# The Guide for Clustering Analysis on a Real Data: 4 steps you should know - Unsupervised Machine Learning

Human’s abilities are exceeded by the large amounts of data collected every day from different fields, bio-medical, security, marketing, web search, geo-spatial or other automatic equipment. Consequently, unsupervised machine learning technics, such as clustering, are used for discovering knowledge from big data.

Clustering approaches classify samples into groups (i.e clusters) containing objects of similar profiles. In our previous post, we clarified distance measures for assessing similarity between observations.

In this chapter we’ll describe the different steps to follow for computing clustering on a real data using k-means clustering:

# 1 Required packages

The following packages will be used:

• cluster for clustering analyses
• factoextra for visualizing clusters using ggplot2 plotting system

Install factoextra package as follow:

if(!require(devtools)) install.packages("devtools")
devtools::install_github("kassambara/factoextra")

The cluster package can be installed using the code below:

install.packages("cluster")

library(cluster)
library(factoextra)

# 2 Data preparation

We’ll use the built-in R data set USArrests, which can be loaded and prepared as follow:

# Load the data set
data(USArrests)
# Remove any missing value (i.e, NA values for not available)
# That might be present in the data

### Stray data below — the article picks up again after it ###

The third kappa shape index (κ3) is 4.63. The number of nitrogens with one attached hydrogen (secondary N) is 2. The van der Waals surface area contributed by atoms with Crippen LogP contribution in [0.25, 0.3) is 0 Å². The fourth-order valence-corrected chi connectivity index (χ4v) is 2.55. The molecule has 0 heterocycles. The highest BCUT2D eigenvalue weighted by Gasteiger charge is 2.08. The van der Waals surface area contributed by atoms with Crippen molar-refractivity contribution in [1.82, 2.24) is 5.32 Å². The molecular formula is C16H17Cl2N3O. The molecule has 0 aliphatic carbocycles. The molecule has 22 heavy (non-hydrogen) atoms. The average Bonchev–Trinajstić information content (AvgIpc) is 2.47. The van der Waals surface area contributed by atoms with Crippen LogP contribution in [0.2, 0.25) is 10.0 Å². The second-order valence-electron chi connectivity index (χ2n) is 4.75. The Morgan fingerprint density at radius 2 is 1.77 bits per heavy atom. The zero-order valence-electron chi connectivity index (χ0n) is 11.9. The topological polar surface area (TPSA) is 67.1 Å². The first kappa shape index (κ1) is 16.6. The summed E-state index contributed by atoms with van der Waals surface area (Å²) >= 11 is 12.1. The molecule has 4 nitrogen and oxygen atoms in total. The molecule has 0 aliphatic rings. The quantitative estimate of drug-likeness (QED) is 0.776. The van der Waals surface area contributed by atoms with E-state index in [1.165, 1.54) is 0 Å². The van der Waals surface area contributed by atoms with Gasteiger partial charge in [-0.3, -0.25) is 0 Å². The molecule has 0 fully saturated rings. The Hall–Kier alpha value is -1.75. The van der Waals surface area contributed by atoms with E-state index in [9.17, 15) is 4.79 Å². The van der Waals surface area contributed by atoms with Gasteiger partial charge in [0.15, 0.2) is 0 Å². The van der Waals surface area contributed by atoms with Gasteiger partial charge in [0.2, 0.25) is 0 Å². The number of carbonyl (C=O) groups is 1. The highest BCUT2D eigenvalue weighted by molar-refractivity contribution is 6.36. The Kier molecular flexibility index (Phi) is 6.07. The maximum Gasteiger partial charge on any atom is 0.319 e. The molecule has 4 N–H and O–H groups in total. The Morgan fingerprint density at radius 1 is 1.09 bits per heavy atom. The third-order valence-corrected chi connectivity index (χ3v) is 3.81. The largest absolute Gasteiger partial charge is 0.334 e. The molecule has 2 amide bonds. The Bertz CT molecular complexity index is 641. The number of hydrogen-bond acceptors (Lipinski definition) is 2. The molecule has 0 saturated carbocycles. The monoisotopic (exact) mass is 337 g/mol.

USArrests <- na.omit(USArrests)
# View the firt 6 rows of the data
head(USArrests, n = 6)
##            Murder Assault UrbanPop Rape
## Alabama      13.2     236       58 21.2
## Alaska       10.0     263       48 44.5
## Arizona       8.1     294       80 31.0
## Arkansas      8.8     190       50 19.5
## California    9.0     276       91 40.6
## Colorado      7.9     204       78 38.7

In this data set, columns are variables and rows are observations (i.e., samples).

To inspect the data before the K-means clustering we’ll compute some descriptive statistics such as the mean and the standard deviation of the variables.

The apply() function is used to apply a given function (e.g : min(), max(), mean(), …) on the data set. The second argument can take the value of:

• 1: for applying the function on the rows
• 2: for applying the function on the columns
desc_stats <- data.frame(
Min = apply(USArrests, 2, min), # minimum
Med = apply(USArrests, 2, median), # median
Mean = apply(USArrests, 2, mean), # mean
SD = apply(USArrests, 2, sd), # Standard deviation
Max = apply(USArrests, 2, max) # Maximum
)
desc_stats <- round(desc_stats, 1)
head(desc_stats)
##           Min   Med  Mean   SD   Max
## Murder    0.8   7.2   7.8  4.4  17.4
## Assault  45.0 159.0 170.8 83.3 337.0
## UrbanPop 32.0  66.0  65.5 14.5  91.0
## Rape      7.3  20.1  21.2  9.4  46.0

Note that the variables have a large different means and variances. They must be standardized to make them comparable.

Standardization consists of transforming the variables such that they have mean zero and standard deviation one. The scale() function can be used as follow:

df<- scale(USArrests)

# 3 Assessing the clusterability

The function get_clust_tendency() [in factoextra] can be used. It computes Hopkins statistic and provides a visual approach.

library("factoextra")
res <- get_clust_tendency(df, 40, graph = FALSE)
# Hopskin statistic
res$hopkins_stat ## [1] 0.3440875 # Visualize the dissimilarity matrix res$plot
## NULL

The value of Hopkins statistic is significantly < 0.5, indicating that the data is highly clusterable. Additionally, It can be seen that the ordered dissimilarity image contains patterns (i.e., clusters).

# 4 Estimate the number of clusters in the data